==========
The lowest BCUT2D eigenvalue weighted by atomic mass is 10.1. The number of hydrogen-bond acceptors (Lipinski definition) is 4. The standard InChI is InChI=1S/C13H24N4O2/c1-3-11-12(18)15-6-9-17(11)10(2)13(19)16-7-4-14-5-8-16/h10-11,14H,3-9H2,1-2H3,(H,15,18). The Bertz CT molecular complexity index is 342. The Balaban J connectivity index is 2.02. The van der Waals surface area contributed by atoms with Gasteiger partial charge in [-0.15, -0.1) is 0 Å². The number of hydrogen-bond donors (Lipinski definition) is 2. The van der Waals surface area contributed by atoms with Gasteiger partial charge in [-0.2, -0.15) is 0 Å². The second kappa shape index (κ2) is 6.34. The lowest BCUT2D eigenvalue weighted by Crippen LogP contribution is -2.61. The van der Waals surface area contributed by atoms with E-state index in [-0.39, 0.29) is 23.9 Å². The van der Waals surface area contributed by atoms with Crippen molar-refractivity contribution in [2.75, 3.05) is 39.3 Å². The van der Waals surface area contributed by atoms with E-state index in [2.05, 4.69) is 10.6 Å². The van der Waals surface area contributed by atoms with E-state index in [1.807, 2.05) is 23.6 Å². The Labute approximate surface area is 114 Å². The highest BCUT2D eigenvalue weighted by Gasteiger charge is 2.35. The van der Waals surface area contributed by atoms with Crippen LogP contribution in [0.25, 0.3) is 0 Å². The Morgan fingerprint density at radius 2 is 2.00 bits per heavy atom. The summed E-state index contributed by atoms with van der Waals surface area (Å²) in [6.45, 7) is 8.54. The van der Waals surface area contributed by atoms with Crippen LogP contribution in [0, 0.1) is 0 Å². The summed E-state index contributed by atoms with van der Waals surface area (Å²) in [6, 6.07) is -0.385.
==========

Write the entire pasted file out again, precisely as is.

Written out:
The lowest BCUT2D eigenvalue weighted by atomic mass is 10.1. The number of hydrogen-bond acceptors (Lipinski definition) is 4. The standard InChI is InChI=1S/C13H24N4O2/c1-3-11-12(18)15-6-9-17(11)10(2)13(19)16-7-4-14-5-8-16/h10-11,14H,3-9H2,1-2H3,(H,15,18). The Bertz CT molecular complexity index is 342. The Balaban J connectivity index is 2.02. The van der Waals surface area contributed by atoms with Gasteiger partial charge in [-0.15, -0.1) is 0 Å². The number of hydrogen-bond donors (Lipinski definition) is 2. The van der Waals surface area contributed by atoms with Gasteiger partial charge in [-0.2, -0.15) is 0 Å². The second kappa shape index (κ2) is 6.34. The lowest BCUT2D eigenvalue weighted by Crippen LogP contribution is -2.61. The van der Waals surface area contributed by atoms with E-state index in [-0.39, 0.29) is 23.9 Å². The van der Waals surface area contributed by atoms with Crippen molar-refractivity contribution in [2.75, 3.05) is 39.3 Å². The van der Waals surface area contributed by atoms with E-state index in [2.05, 4.69) is 10.6 Å². The van der Waals surface area contributed by atoms with E-state index in [1.807, 2.05) is 23.6 Å². The Labute approximate surface area is 114 Å². The highest BCUT2D eigenvalue weighted by Gasteiger charge is 2.35. The van der Waals surface area contributed by atoms with Crippen LogP contribution in [0.25, 0.3) is 0 Å². The Morgan fingerprint density at radius 2 is 2.00 bits per heavy atom. The summed E-state index contributed by atoms with van der Waals surface area (Å²) in [6.45, 7) is 8.54. The van der Waals surface area contributed by atoms with Crippen LogP contribution in [0, 0.1) is 0 Å². The summed E-state index contributed by atoms with van der Waals surface area (Å²) in [6, 6.07) is -0.385.